Thursday, October 29, 2009

Dreamliners Like Our Climate

Boeing announced yesterday that they will locate another plant in North Charleston. The final decision was between Everett, Washington and North Charleston, South Carolina. In the end Carolina prevailed and the 787 Dreamliner assembly line will provide a minimum of 3,800 direct jobs. Boeing must also invest a minimum of $750 Million to qualify for the incentive package. The deal is likened to the highly successful BMW deal under Governor Campbell in the early 1990's.

The State newspaper (Columbia, SC) explains:

"Boeing, based in Chicago, said it chose North Charleston over Everett, Wash., because the location worked best as the company boosts production of the mid-size jet, designed to carry up to 250 passengers.
Boeing already operates a factory in North Charleston that makes 787 parts and owns a 50-percent stake in another plant there that also makes sections of the plane.
For years, Boeing has discussed the possibility of expanding production of the 787 to meet demand for the plane, its best-selling new aircraft to date. About 55 airlines have ordered some 840 of the planes since the program was launched in 2003 - far more than any other Boeing plane at the same stage of development. Delays have set the project back at least two and a half years."

Of course not everyone is as happy as Palmetto State citizens. Out in beautiful Washington, once the home of Boeing headquarters before their move to Chicago, there was much grumbling.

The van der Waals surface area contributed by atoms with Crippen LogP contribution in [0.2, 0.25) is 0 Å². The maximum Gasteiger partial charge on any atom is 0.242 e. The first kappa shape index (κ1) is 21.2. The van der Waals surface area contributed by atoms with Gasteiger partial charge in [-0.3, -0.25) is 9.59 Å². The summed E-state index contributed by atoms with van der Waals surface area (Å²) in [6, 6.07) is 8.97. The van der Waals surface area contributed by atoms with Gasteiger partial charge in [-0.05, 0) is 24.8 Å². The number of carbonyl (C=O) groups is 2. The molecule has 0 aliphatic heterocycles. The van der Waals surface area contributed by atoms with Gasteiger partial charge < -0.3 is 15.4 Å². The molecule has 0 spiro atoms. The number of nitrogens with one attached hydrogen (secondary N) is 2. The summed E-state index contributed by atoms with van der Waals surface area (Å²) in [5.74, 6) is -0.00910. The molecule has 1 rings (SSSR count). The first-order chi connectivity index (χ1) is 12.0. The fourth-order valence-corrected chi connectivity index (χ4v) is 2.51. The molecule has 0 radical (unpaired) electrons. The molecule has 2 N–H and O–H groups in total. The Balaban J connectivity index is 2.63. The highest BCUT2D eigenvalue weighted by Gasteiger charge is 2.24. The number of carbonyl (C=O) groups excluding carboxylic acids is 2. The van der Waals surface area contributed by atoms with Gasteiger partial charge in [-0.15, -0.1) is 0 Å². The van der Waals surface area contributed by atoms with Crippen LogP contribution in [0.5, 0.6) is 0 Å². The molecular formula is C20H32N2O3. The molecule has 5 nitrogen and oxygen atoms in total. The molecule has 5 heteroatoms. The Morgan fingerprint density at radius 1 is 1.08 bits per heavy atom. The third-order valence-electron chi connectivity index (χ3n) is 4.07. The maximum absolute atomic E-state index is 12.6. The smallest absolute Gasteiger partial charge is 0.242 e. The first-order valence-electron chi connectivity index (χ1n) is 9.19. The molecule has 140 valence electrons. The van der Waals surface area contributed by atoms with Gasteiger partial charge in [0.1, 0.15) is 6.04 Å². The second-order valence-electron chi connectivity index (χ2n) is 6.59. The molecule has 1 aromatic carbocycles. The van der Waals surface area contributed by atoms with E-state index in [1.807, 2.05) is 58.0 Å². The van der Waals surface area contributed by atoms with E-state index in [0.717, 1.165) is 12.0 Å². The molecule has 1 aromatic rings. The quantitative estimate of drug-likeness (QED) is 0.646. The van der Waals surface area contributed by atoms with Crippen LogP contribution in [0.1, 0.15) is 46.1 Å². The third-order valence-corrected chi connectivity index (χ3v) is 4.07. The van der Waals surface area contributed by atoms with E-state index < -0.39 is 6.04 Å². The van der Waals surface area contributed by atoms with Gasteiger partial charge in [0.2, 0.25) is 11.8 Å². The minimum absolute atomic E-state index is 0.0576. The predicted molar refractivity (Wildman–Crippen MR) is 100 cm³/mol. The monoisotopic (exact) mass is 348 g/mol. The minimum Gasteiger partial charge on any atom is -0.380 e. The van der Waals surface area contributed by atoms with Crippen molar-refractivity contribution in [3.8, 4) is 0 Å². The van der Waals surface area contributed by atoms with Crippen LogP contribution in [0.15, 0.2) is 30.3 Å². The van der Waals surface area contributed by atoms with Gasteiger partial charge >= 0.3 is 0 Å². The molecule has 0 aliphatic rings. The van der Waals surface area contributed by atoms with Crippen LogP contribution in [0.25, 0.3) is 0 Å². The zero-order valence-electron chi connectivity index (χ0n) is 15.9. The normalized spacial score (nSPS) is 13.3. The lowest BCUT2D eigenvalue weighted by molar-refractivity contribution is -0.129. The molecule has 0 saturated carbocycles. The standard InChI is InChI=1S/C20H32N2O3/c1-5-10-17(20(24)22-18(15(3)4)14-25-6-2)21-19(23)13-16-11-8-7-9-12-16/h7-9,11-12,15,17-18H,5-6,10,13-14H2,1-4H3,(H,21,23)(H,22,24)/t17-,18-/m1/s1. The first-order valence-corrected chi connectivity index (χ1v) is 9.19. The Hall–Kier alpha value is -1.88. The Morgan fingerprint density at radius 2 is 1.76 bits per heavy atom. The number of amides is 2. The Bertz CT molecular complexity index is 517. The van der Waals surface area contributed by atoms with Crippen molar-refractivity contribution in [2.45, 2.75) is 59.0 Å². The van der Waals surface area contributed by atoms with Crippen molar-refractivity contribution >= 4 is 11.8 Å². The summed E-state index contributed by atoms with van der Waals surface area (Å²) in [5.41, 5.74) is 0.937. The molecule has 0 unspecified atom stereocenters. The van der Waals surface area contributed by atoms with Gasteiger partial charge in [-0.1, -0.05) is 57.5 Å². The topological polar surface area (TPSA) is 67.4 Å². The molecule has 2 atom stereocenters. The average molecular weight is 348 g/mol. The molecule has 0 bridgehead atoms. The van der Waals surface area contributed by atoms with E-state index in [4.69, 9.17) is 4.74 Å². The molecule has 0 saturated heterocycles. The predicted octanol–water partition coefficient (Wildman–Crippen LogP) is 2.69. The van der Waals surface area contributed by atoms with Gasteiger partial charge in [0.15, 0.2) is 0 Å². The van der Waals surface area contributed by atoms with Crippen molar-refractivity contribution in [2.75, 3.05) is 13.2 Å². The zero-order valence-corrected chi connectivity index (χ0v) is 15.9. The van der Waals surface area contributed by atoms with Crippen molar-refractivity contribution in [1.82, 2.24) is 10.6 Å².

The State again:

"Boeing picked South Carolina, the third least-unionized state in the country... after failing to reach a no-strike deal with Seattle-area workers. The International Association of Machinists and Aerospace Workers shuttered Boeing factories four times in 20 years with walkouts, including a two-month strike in 2008.
"We are astounded that Boeing has chosen to compound the problems of the 787 program by further fragmenting the supply chain," said Ray Goforth, executive director of ...IFPTE Local 2001 in Seattle."

Washington Gov. Chris Gregoire called it "obviously a very disappointing day."

But South Carolina Gov. Mark Sanford saw it differently, "Just as the similarly monumental BMW investment catalyzed a now extensive automotive presence across South Carolina more than 15 years ago, we believe Boeing landing decisively in North Charleston will spur on an already growing aerospace hub in our state."